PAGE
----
Malawi Site Visit Short Report

College of Medicine, University of Malawi

SAMSS Site Visit Short Report

Site Visitors:

From the Advisory Committee: Prof. Josefo João Ferro and Dr. Dela Dovlo.

Advisory Committee Host: Prof. Mwapatsa Mipando.

From the Secretariat: Prof. Seble Frehywot and Prof. Tenagne Haile-Mariam.

From the left: Prof. Frehywot, Prof. Ferro, Dr. Dovlo,
Prof. Haile-Mariam, and Prof Mipando.

Malawi is a small Southern African nation of about 13 million people. The top four causes of death in Malawi are all infectious diseases. The top cause of death is HIV/AIDS, which infects an estimated 14% of the population—twice the overall rate in Sub-Saharan Africa. Malawi has a severe shortage of healthcare workers, with less than 300 physicians in the country to care for these severe needs. The College of Medicine at the University of Malawi is the only medical school currently training doctors inside the country to begin to address its enormous burden of disease.  Professor Mipando guided the SAMSS team through a visit that explored the College of Medicine’s vision, curriculum, and facilities.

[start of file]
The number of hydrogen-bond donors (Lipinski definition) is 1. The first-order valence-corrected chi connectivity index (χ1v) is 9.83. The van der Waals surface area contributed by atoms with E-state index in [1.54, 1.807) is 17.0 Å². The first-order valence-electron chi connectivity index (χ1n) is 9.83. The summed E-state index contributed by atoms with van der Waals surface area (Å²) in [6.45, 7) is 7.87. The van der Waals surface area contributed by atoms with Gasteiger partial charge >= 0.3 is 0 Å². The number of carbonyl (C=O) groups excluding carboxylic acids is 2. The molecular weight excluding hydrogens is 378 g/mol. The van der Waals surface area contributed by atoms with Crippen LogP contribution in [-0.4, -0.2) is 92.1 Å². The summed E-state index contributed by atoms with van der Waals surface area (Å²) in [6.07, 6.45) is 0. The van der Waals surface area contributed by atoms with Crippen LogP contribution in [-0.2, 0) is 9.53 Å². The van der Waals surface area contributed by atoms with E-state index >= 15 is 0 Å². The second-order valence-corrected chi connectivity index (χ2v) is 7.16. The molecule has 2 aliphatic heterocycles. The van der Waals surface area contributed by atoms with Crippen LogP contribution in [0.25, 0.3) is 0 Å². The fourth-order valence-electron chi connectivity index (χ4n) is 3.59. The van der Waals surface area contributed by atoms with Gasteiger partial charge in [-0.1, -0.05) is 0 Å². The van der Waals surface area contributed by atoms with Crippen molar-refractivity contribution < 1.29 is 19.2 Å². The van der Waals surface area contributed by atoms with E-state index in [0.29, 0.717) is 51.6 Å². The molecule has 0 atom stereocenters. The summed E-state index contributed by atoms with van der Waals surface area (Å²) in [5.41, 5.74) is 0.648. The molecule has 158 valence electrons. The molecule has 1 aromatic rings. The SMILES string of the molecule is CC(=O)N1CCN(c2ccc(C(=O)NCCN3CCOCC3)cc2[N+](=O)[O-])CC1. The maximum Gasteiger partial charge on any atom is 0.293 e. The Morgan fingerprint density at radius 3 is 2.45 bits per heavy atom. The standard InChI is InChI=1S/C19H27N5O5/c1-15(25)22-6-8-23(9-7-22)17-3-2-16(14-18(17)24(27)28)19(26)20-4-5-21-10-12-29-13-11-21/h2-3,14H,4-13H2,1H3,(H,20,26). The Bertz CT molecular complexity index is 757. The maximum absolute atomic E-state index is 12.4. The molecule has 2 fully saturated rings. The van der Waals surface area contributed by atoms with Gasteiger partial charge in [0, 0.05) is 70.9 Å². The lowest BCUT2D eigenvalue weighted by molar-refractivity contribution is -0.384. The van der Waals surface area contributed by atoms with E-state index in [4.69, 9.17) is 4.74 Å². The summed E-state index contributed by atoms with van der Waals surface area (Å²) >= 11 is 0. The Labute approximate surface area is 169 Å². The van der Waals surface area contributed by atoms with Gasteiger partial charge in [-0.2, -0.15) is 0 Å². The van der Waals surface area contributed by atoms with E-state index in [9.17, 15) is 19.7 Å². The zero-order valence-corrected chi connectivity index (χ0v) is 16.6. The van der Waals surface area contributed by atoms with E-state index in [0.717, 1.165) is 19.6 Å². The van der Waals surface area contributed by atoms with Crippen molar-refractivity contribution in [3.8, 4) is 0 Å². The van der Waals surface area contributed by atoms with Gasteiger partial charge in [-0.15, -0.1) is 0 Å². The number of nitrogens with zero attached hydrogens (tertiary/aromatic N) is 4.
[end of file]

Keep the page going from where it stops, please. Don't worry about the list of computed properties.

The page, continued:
The Anatomy Department was the first department built in 1991 at the
founding of the College of Medicine.

The College of Medicine (COM), a constituent college of the University of Malawi in Blantyre, started to train doctors in 1991. In 1986 a tripartite commission (from the UK, West Germany and Malawi) mapped the future of the COM. The commission recommended a medical school based in community medicine and public health which would reflect the needs of Malawi. The COM enshrined this philosophy in its mission statement: “To be an academic centre of excellence, responsive to the health needs of Malawi and its neighbors within the Southern African region in training of professionals, provision of clinical services and medical research.” Indeed, the COM has become exemplary in its work to gear its approach toward addressing the primary medical needs in Malawi. 

While on their rotations in the community, medical students live for
short periods of time in houses like this one to increase their
understanding of the lives of the people whom they serve.